Still, there’s something soul-stirring about those tall, handsome monuments to the past that once sent their illumination crawling out over the waves to bring vessels safely home. Almost all of them have stood dark for decades, having long outlived the people who kept their lights burning.

Maybe it was the symbolism offered by lighthouses that lured me into my paying such close attention to them.  Because they are, at their most functional level – purely useful.  And, given this frantic, oftentimes mean world we inhabit, what is more appealing, really, than something useful?  Something like a light in the darkness that can bring us safely through.

I’ll go on loving lighthouses.  I might even follow through on an old goal and write a story or novel set in one.  But if I do it would probably be a good idea to actually pay a visit to one, don’t your think?  I just hope it will have an elevator.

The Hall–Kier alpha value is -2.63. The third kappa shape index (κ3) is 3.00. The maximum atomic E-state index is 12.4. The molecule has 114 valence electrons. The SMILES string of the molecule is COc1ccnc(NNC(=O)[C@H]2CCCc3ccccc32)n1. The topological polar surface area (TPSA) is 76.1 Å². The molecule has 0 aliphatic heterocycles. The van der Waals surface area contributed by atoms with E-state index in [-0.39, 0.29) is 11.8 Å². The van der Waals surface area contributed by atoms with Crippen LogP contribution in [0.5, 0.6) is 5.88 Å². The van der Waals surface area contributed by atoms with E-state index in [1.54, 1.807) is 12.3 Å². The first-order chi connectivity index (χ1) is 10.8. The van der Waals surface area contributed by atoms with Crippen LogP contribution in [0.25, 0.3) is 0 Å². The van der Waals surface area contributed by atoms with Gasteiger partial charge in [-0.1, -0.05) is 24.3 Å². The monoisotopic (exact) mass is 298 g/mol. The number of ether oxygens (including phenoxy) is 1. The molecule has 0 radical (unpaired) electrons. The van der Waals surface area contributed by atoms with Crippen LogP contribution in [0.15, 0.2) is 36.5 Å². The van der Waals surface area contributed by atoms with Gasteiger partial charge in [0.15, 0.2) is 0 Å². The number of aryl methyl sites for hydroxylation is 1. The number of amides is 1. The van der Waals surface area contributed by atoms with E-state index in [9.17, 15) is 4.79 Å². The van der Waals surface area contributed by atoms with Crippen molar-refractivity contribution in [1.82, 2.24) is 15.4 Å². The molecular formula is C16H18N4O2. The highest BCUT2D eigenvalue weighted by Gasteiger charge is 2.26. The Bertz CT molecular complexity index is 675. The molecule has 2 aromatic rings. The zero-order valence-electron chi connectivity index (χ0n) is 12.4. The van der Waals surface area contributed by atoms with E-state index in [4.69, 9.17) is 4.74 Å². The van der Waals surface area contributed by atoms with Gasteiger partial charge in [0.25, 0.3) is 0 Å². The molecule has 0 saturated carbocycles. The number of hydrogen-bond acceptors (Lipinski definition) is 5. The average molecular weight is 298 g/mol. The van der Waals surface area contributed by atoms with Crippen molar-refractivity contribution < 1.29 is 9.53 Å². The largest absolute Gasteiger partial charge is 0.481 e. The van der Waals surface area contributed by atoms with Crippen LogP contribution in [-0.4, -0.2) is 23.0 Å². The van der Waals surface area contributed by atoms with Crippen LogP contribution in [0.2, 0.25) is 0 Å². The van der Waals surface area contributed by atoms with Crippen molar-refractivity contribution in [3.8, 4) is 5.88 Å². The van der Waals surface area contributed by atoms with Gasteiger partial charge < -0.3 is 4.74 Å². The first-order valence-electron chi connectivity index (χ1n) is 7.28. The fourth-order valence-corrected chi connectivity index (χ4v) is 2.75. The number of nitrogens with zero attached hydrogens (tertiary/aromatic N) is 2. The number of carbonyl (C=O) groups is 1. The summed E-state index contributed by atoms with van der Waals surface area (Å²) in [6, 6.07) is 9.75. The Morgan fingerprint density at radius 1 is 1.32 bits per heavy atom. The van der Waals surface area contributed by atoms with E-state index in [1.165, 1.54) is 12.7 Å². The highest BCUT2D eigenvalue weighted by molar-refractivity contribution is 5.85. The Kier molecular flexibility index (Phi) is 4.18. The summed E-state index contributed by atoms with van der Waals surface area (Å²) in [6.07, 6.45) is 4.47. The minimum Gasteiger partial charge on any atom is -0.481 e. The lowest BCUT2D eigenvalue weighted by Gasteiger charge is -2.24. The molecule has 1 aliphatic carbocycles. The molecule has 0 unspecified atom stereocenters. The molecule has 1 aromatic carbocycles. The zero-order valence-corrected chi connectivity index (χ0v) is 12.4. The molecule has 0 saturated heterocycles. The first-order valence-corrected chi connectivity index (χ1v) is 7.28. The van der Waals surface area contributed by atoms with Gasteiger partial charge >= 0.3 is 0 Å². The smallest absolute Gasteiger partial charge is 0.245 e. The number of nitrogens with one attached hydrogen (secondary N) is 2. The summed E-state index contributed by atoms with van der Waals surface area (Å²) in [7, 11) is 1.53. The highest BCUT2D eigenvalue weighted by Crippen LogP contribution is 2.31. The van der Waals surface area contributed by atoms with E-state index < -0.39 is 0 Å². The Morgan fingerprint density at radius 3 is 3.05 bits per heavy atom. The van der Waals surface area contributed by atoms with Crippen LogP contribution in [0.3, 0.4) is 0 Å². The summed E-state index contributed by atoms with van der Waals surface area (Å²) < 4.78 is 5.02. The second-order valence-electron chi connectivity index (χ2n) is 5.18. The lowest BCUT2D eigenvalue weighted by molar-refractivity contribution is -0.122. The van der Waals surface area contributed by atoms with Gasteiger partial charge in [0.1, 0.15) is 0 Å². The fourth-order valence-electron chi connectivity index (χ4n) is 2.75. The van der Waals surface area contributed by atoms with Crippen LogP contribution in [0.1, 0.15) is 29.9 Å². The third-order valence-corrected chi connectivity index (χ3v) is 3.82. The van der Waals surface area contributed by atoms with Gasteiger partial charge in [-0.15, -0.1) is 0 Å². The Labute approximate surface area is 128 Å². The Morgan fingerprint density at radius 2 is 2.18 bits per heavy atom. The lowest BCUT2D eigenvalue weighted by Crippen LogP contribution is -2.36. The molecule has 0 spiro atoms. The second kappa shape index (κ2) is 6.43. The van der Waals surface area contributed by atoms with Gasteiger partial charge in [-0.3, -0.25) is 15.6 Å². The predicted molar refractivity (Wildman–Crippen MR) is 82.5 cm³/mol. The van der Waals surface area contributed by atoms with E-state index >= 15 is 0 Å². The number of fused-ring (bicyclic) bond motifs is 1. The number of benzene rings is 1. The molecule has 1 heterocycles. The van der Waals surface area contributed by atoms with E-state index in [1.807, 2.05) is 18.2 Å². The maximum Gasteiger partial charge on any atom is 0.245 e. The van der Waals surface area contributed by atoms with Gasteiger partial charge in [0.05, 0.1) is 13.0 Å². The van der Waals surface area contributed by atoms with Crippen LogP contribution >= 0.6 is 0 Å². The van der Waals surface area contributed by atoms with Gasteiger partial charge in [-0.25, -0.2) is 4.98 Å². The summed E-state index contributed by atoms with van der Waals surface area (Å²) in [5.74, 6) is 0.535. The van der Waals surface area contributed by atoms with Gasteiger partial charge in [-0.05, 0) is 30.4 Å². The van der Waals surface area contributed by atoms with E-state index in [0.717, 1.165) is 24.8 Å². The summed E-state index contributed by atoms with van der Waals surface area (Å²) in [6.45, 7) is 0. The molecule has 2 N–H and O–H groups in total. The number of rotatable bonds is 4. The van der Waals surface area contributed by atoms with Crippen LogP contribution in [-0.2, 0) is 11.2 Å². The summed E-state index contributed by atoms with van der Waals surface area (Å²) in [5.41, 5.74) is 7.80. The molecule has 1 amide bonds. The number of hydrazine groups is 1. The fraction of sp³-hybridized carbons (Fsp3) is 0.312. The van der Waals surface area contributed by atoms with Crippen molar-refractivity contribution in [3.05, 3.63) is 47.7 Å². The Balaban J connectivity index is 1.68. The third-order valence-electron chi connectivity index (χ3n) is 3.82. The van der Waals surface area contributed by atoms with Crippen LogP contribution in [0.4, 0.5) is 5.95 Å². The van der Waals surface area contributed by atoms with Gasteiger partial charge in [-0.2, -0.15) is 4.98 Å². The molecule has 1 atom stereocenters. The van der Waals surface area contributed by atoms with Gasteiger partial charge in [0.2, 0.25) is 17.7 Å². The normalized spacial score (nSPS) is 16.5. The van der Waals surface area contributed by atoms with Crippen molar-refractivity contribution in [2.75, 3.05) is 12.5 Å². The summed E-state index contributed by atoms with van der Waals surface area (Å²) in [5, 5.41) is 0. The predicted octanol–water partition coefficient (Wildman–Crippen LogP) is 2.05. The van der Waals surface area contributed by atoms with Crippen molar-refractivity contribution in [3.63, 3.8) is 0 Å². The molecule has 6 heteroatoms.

[Parts of this lighthouse piece first cast its beam in a Sunday morning newspaper column sometime in the dark past.]

Some real estate I’d rather put off using

Grave

A piece in the paper caught my attention a while ago, having to do with cemeteries and the sad though necessary business that is conducted there.

USA Today, a publication I usually only read in motels or hotels that provide free copies with the breakfast buffet, had a story about people putting their cemetery lots up for sale because that particular brand of property is fetching more than it did when they bought them.

The couple in the story – Clinton and Janet Lemons of Titusville, Florida – purchased their adjoining plots in 1978 for $1,500 and have set an asking price of $4.000 for the pair.  Which is still, according to Baron Chu, a secondary seller of plots, well below the national average of $3,500 per single plot.

The article didn’t mention what Mr. and Mrs. Lemon have as a backup plan for when and if they sell their plots.  They say their price might be negotiable.  Maybe they’ll snap up a couple of cheaper places on eBay or amazon.com, which will surely add graves to its enormous inventory at some point.